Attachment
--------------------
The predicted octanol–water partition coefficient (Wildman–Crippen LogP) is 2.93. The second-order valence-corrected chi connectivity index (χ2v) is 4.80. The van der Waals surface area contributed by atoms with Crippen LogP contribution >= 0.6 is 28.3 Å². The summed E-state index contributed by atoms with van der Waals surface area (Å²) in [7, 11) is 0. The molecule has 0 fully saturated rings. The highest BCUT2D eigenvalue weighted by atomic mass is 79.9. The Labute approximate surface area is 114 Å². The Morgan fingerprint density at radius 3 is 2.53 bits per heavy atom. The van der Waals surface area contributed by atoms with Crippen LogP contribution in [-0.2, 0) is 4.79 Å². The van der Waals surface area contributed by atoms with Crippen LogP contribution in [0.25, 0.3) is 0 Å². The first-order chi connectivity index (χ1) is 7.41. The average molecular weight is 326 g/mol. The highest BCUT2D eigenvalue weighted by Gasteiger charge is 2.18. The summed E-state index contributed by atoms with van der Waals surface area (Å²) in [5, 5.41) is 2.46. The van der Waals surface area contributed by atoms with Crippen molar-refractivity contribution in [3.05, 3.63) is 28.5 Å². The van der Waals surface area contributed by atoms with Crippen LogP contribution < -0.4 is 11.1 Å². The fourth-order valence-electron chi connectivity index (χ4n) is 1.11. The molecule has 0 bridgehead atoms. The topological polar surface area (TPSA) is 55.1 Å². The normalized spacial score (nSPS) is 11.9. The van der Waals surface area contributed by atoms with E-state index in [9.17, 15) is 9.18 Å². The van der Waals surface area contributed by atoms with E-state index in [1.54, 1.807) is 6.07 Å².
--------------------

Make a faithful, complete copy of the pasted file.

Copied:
The predicted octanol–water partition coefficient (Wildman–Crippen LogP) is 2.93. The second-order valence-corrected chi connectivity index (χ2v) is 4.80. The van der Waals surface area contributed by atoms with Crippen LogP contribution >= 0.6 is 28.3 Å². The summed E-state index contributed by atoms with van der Waals surface area (Å²) in [7, 11) is 0. The molecule has 0 fully saturated rings. The highest BCUT2D eigenvalue weighted by atomic mass is 79.9. The Labute approximate surface area is 114 Å². The Morgan fingerprint density at radius 3 is 2.53 bits per heavy atom. The van der Waals surface area contributed by atoms with Crippen LogP contribution in [-0.2, 0) is 4.79 Å². The van der Waals surface area contributed by atoms with Crippen LogP contribution in [0.25, 0.3) is 0 Å². The first-order chi connectivity index (χ1) is 7.41. The average molecular weight is 326 g/mol. The highest BCUT2D eigenvalue weighted by Gasteiger charge is 2.18. The summed E-state index contributed by atoms with van der Waals surface area (Å²) in [5, 5.41) is 2.46. The van der Waals surface area contributed by atoms with Crippen molar-refractivity contribution in [3.05, 3.63) is 28.5 Å². The van der Waals surface area contributed by atoms with Crippen LogP contribution < -0.4 is 11.1 Å². The fourth-order valence-electron chi connectivity index (χ4n) is 1.11. The molecule has 0 bridgehead atoms. The topological polar surface area (TPSA) is 55.1 Å². The normalized spacial score (nSPS) is 11.9. The van der Waals surface area contributed by atoms with E-state index in [9.17, 15) is 9.18 Å². The van der Waals surface area contributed by atoms with E-state index in [1.54, 1.807) is 6.07 Å².